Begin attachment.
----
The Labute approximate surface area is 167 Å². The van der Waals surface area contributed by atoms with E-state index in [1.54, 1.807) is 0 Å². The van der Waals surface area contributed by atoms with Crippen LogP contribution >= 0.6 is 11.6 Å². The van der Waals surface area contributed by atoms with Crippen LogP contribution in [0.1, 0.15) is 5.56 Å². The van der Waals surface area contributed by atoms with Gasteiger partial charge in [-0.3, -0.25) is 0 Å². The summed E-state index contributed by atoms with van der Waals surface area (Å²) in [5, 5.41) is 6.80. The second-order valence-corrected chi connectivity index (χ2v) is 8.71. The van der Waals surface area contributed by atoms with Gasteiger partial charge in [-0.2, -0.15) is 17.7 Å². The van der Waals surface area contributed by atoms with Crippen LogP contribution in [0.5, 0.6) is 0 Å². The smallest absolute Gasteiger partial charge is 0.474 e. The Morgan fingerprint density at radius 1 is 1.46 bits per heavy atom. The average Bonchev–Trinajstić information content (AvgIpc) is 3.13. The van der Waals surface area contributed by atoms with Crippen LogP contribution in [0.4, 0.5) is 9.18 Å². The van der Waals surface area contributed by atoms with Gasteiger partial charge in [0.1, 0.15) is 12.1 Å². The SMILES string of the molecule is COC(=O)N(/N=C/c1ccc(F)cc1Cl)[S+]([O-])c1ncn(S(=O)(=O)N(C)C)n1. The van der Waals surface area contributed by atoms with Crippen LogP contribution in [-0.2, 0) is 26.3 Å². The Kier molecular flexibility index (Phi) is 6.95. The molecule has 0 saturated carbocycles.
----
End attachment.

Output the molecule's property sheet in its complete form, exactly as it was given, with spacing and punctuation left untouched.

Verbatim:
The Labute approximate surface area is 167 Å². The van der Waals surface area contributed by atoms with E-state index in [1.54, 1.807) is 0 Å². The van der Waals surface area contributed by atoms with Crippen LogP contribution >= 0.6 is 11.6 Å². The van der Waals surface area contributed by atoms with Crippen LogP contribution in [0.1, 0.15) is 5.56 Å². The van der Waals surface area contributed by atoms with Gasteiger partial charge in [-0.3, -0.25) is 0 Å². The summed E-state index contributed by atoms with van der Waals surface area (Å²) in [5, 5.41) is 6.80. The second-order valence-corrected chi connectivity index (χ2v) is 8.71. The van der Waals surface area contributed by atoms with Gasteiger partial charge in [-0.2, -0.15) is 17.7 Å². The van der Waals surface area contributed by atoms with Crippen LogP contribution in [0.5, 0.6) is 0 Å². The smallest absolute Gasteiger partial charge is 0.474 e. The Morgan fingerprint density at radius 1 is 1.46 bits per heavy atom. The average Bonchev–Trinajstić information content (AvgIpc) is 3.13. The van der Waals surface area contributed by atoms with Crippen LogP contribution in [0.4, 0.5) is 9.18 Å². The van der Waals surface area contributed by atoms with Gasteiger partial charge in [0.1, 0.15) is 12.1 Å². The SMILES string of the molecule is COC(=O)N(/N=C/c1ccc(F)cc1Cl)[S+]([O-])c1ncn(S(=O)(=O)N(C)C)n1. The van der Waals surface area contributed by atoms with Crippen LogP contribution in [-0.2, 0) is 26.3 Å². The Kier molecular flexibility index (Phi) is 6.95. The molecule has 0 saturated carbocycles.